A complex scalar field that describes a quantum mechanical system. The square of the modulus of the wave function gives the probability of the system to be found in a particular state.

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About the complex nature of the wave function?

1. Why is the wave function complex? I've collected some layman explanations but they are incomplete and unsatisfactory. However in the book by Merzbacher in the initial few pages he provides an ...
10
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2answers
235 views

The formal solution of the Schrodinger equation

Let's have Schrodinger equation (or some equation in Schrodinger form) $$ \tag 1 i \partial_{0} \Psi ~=~ \hat{H} \Psi . $$ One likes to write that it has formal solution $$ \tag 2 \Psi (t) ~=~ ...
9
votes
3answers
980 views

Meaning of inner product $\langle \vec{r} | \psi(t)\rangle $

I have come across the equation which comes out of the nothing in Zettili's book Quantum mechanics concepts and applications p. 167: $$\psi(\vec{r},t) ~=~ \langle \vec{r} \,|\, \psi(t) \rangle.$$ ...
9
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3answers
287 views

Reconstruction of “wavefunction” phases from $|\psi(x)|$ and $|\tilde \psi(p)|$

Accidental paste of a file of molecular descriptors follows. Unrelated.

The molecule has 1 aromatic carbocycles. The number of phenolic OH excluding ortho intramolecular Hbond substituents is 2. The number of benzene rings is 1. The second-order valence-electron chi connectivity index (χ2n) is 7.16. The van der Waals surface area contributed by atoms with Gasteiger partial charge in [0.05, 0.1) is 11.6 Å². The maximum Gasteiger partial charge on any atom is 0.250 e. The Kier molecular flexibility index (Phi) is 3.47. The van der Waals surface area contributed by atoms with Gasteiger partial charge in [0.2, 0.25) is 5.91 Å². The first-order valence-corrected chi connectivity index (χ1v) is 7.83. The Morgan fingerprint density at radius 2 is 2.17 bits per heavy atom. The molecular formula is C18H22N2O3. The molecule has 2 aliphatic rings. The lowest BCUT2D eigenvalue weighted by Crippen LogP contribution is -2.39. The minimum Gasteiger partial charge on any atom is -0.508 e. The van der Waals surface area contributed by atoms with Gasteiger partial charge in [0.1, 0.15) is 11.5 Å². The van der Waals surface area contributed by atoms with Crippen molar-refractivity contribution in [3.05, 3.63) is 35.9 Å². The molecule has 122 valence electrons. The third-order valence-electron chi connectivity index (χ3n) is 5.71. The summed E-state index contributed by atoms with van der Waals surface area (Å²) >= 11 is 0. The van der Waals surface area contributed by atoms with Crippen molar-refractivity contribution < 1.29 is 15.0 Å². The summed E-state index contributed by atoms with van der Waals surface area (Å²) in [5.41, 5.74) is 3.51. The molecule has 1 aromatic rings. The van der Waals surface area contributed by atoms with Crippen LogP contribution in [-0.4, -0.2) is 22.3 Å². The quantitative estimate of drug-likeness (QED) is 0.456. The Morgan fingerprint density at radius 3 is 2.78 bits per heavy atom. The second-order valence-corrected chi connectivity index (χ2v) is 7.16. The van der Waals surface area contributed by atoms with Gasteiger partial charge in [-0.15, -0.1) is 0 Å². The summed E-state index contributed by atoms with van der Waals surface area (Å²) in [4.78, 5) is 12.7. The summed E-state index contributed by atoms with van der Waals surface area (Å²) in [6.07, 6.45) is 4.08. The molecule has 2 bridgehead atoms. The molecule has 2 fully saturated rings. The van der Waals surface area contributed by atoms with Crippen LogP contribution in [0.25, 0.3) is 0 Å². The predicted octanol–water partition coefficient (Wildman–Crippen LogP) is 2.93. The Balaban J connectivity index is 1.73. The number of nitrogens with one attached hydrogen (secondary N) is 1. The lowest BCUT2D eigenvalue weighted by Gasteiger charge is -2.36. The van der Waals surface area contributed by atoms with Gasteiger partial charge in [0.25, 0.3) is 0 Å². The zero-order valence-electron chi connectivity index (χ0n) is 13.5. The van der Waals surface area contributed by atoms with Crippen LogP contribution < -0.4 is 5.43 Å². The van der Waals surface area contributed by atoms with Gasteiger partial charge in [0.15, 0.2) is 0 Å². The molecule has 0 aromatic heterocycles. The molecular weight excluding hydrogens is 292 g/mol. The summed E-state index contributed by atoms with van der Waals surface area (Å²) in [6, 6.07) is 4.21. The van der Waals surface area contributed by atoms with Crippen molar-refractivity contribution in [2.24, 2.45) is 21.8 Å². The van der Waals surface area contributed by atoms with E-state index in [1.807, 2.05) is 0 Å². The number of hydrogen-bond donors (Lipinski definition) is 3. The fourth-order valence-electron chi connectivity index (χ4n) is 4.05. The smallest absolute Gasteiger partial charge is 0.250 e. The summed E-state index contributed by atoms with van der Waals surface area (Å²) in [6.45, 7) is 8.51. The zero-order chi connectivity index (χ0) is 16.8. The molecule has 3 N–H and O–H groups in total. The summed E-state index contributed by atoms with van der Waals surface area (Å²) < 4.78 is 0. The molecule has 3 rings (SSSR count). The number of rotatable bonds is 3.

Consider a "wavefunction" $\psi(x)$, which has a Fourier transform $\tilde \psi(p)$ Suppose that we know, for each $x$, $|\psi(x)|^2$, and that we know, for each $p$, $|\tilde \psi(p)|^2$. Have we ...
9
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1answer
200 views

Interpretation of Dirac equation states

In Pauli theory the components of two-component wavefunction were interpreted as probability amplitudes of finding the particle in particular spin state. This seems easy to understand. But when ...
9
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1answer
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Variational Derivation of Schrodinger Equation

In reading Weinstock's Calculus of Variations, on pages 261 - 262 he explains how Schrodinger apparently first derived the Schrodinger equation from variational principles. Unfortunately I don't ...
8
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2answers
764 views

What is probability current in quantum mechanics?

What is probability current in quantum mechanics? Why define such a thing? I mean the meaning of probability current. I know the formula for it but I just don't get the idea of a flow of probability ...